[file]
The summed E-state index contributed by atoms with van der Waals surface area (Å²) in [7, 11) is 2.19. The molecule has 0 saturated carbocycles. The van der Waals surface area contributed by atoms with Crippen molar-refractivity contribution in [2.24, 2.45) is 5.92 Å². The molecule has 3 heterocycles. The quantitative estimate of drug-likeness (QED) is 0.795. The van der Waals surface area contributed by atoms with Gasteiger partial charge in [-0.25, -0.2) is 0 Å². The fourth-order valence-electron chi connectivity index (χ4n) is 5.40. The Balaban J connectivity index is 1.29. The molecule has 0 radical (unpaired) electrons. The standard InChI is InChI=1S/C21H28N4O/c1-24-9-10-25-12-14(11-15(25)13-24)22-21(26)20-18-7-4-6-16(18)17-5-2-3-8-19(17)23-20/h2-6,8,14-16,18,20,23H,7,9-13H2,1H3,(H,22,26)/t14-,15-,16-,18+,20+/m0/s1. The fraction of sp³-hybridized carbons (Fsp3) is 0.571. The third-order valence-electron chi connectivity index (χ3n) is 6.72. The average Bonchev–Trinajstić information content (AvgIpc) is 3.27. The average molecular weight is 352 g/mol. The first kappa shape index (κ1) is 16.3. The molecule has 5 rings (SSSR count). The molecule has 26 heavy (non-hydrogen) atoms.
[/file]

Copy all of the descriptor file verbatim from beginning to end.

The summed E-state index contributed by atoms with van der Waals surface area (Å²) in [7, 11) is 2.19. The molecule has 0 saturated carbocycles. The van der Waals surface area contributed by atoms with Crippen molar-refractivity contribution in [2.24, 2.45) is 5.92 Å². The molecule has 3 heterocycles. The quantitative estimate of drug-likeness (QED) is 0.795. The van der Waals surface area contributed by atoms with Gasteiger partial charge in [-0.25, -0.2) is 0 Å². The fourth-order valence-electron chi connectivity index (χ4n) is 5.40. The Balaban J connectivity index is 1.29. The molecule has 0 radical (unpaired) electrons. The standard InChI is InChI=1S/C21H28N4O/c1-24-9-10-25-12-14(11-15(25)13-24)22-21(26)20-18-7-4-6-16(18)17-5-2-3-8-19(17)23-20/h2-6,8,14-16,18,20,23H,7,9-13H2,1H3,(H,22,26)/t14-,15-,16-,18+,20+/m0/s1. The fraction of sp³-hybridized carbons (Fsp3) is 0.571. The third-order valence-electron chi connectivity index (χ3n) is 6.72. The average Bonchev–Trinajstić information content (AvgIpc) is 3.27. The average molecular weight is 352 g/mol. The first kappa shape index (κ1) is 16.3. The molecule has 5 rings (SSSR count). The molecule has 26 heavy (non-hydrogen) atoms.